One of the things I love about Shore Poets is that the format of our events often produces rich and varied evenings of music and poetry. October's reading with James W Wood, Christine De Luca and the wonderful, quietly intense Gillian Allnutt was no exception (the only problem being that Allnutt's quiet reading voice didn't carry well in the Mai Thai acoustic).
The reading this Sunday just gone was another case in point, with Rachael Boast, Nancy Somerville and David Kinloch, plus music from Ben Young. I'd met Rachael Boast before, but didn't know her work, so it was a pleasure to encounter such accomplished writing at Shore Poets in the newcomer slot.
David Kinloch's set consisted entirely of new poems, displaying all his typical richness and imaginative verve. He's working on a sequence of poems about Scottish painters, from which he read, closing with a poem that entertainingly imagines a painterly wager as the source of the recent controversy over whether Raeburn really did paint The Rev. Robert Walker Skating on Duddingston Loch.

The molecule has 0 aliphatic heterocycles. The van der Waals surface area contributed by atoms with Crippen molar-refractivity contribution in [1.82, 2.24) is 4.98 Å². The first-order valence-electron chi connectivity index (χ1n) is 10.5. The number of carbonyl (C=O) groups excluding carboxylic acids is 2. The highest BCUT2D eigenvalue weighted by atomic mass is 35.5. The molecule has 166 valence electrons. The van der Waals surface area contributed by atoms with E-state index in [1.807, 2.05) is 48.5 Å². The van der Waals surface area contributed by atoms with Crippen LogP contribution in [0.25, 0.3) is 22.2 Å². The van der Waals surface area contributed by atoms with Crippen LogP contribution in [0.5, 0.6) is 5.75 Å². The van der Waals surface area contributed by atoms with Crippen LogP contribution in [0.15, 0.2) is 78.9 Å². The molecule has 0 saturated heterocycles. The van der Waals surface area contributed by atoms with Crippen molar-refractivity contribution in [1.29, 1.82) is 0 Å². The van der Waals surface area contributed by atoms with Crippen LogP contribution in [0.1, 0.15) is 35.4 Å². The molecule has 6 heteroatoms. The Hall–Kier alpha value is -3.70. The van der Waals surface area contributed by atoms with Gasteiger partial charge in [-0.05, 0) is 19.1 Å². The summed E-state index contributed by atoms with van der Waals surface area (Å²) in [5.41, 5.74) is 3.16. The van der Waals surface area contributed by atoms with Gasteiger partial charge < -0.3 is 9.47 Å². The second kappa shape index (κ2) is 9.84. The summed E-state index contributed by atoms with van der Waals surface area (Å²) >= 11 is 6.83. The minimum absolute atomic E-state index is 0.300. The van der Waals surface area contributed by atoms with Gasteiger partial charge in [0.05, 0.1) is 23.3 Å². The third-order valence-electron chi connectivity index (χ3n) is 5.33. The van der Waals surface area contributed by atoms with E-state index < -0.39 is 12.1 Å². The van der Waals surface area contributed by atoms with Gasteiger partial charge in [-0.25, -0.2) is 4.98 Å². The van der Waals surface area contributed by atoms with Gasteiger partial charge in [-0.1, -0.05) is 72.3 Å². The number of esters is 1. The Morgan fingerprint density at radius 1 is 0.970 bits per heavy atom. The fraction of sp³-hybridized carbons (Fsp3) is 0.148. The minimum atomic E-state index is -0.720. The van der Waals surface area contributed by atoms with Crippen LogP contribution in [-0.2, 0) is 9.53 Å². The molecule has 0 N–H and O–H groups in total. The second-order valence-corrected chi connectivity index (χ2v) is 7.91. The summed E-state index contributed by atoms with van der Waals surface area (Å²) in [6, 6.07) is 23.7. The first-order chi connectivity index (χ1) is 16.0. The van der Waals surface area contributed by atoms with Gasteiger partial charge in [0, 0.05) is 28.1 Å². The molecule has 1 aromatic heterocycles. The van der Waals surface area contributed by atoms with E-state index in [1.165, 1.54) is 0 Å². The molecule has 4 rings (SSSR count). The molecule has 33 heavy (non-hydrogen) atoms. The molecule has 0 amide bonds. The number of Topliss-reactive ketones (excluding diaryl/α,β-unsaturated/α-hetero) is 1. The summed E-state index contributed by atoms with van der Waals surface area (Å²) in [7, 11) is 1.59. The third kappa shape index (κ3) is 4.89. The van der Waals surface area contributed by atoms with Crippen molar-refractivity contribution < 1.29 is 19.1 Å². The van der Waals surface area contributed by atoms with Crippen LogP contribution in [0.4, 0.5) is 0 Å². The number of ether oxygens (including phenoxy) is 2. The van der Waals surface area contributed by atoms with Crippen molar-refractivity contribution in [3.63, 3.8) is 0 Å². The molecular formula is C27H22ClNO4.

David is one of the driving forces behind the Glasgow Poetry Society, otherwise known as Vital Synz, which enjoyed a hugely successful launch early this month (I wasn't able to be there, unfortunately). There's an interesting programme of events coming up next year.
As well as organising the Vital Synz events, the society is running a new competition: the Edwin Morgan international poetry competition. Unlike most competitions, this one has a college of three judges--and an extremely varied one at that--in Colette Bryce, Donny O'Rourke and Richard Price. Given the diversity of poetics represented there, it looks like they're aiming to make it a stylistically broad competition, appropriately enough for a competition celebrating the protean Mr Morgan.